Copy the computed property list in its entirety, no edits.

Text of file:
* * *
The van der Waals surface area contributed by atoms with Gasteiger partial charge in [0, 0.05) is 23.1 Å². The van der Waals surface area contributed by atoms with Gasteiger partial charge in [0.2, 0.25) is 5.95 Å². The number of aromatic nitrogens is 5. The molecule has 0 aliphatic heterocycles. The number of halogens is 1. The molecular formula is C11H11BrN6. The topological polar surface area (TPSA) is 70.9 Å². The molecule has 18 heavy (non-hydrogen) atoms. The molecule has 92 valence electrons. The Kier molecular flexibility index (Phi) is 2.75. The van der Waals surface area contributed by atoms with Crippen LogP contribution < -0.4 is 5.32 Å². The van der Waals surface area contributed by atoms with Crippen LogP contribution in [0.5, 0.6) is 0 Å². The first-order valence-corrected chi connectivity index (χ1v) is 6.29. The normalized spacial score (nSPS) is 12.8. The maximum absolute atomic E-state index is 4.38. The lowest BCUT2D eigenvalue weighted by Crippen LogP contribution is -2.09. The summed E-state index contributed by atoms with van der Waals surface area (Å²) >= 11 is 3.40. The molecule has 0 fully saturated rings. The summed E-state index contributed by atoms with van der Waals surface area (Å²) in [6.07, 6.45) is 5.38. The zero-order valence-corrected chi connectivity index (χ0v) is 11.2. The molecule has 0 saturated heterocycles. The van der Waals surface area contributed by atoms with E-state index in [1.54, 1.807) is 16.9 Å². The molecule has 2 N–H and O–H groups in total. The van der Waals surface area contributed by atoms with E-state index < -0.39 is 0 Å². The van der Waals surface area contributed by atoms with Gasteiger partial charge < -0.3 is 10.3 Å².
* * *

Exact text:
The van der Waals surface area contributed by atoms with Gasteiger partial charge in [0, 0.05) is 23.1 Å². The van der Waals surface area contributed by atoms with Gasteiger partial charge in [0.2, 0.25) is 5.95 Å². The number of aromatic nitrogens is 5. The molecule has 0 aliphatic heterocycles. The number of halogens is 1. The molecular formula is C11H11BrN6. The topological polar surface area (TPSA) is 70.9 Å². The molecule has 18 heavy (non-hydrogen) atoms. The molecule has 92 valence electrons. The Kier molecular flexibility index (Phi) is 2.75. The van der Waals surface area contributed by atoms with Crippen LogP contribution < -0.4 is 5.32 Å². The van der Waals surface area contributed by atoms with Crippen LogP contribution in [0.5, 0.6) is 0 Å². The first-order valence-corrected chi connectivity index (χ1v) is 6.29. The normalized spacial score (nSPS) is 12.8. The maximum absolute atomic E-state index is 4.38. The lowest BCUT2D eigenvalue weighted by Crippen LogP contribution is -2.09. The summed E-state index contributed by atoms with van der Waals surface area (Å²) >= 11 is 3.40. The molecule has 0 fully saturated rings. The summed E-state index contributed by atoms with van der Waals surface area (Å²) in [6.07, 6.45) is 5.38. The zero-order valence-corrected chi connectivity index (χ0v) is 11.2. The molecule has 0 saturated heterocycles. The van der Waals surface area contributed by atoms with E-state index in [1.54, 1.807) is 16.9 Å². The molecule has 2 N–H and O–H groups in total. The van der Waals surface area contributed by atoms with E-state index < -0.39 is 0 Å². The van der Waals surface area contributed by atoms with Gasteiger partial charge < -0.3 is 10.3 Å².